Can't Get Rid of Drops? Surface and Hydrophobicity Are Keys

January 24 2014 Process Analytical

Dursan vials

by Dr. David Smith

Surface hydrophobicity & smoothness have a very large effect on contact angle values on glass and metal surfaces.  Below is a comparison of contact angles with chemically identical surfaces, but with rough or smooth topographies on 316 stainless steel coupons:

Rough surface comparision

DI water on treated surfaces:  Rough

Smooth surface comparison

DI water on treated surfaces:  Smooth

So with glass vials, we are obviously dealing with a smooth glass surface. 

untreated vs. Dursan

A smooth surface has one strike against it because smooth surfaces produce lower contact angles, but there is more.  A “rough” surface may show an artificially high contact angle.  However; the rough surface may effect the “mobility” of that droplet and may or may not allow droplet movement in a desired or predictable way (i.e. like a ball bearing may move around on a tilted surface). 

There are two types of interactions between a liquid drop and the rough surface it is in contact with. 

Droplet comparision

Source:  Microstruct superhydrophobic.png. In Wikipedia. Retrieved August 23, 2012, from

The Cassie-Baxter state requires not just surface roughness, but a heterogeneous surface roughness.  Since there is essentially zero roughness on a glass surface, the conformal Dursan deposition (i.e. it does not create roughness to the surface) will not allow a classic Cassie-Baxter state.  Once the contact angle on a smooth surface approaches approx. 120°, the angle is extreme enough that one will start to see the ball-bearing effect. Also, higher volume drops of contact angles > 90° have enough mass to fall away or roll off a surface.  Lower volume drops that do not have enough mass, and are therefore exhibiting Wenzel, non-mobility behavior.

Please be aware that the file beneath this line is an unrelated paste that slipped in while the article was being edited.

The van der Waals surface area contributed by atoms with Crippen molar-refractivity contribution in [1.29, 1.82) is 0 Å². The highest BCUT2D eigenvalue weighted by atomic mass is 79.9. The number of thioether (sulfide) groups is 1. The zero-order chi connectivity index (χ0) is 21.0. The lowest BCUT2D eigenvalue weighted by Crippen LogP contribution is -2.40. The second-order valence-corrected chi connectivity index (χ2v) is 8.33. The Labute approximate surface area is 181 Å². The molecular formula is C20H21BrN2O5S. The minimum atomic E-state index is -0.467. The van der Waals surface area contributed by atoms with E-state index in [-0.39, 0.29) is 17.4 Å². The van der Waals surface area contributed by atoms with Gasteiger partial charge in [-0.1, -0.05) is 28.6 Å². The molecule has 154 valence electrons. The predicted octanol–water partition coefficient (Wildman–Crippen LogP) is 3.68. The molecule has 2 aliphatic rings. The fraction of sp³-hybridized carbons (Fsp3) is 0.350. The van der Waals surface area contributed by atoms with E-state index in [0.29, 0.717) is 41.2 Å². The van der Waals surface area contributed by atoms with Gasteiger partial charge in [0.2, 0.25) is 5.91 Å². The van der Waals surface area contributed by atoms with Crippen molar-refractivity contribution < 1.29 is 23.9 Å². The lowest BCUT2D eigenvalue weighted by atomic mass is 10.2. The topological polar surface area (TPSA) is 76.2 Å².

In a Wenzel state, the drop may have a high contact angle, but there is wetting of the drop down through the surface roughness.  This wetting acts as an anchor and prevents mobility of the drop.  In a Cassie-Baxter state, there is no wetting of the roughness structure, and the air gap throughout that substructure translates to no “anchor”, and frees the drop to move around (like a ball bearing).


See a drop bounce like a ball bearing!

Learn more about hydrophobicity and how to manage effects of moisture.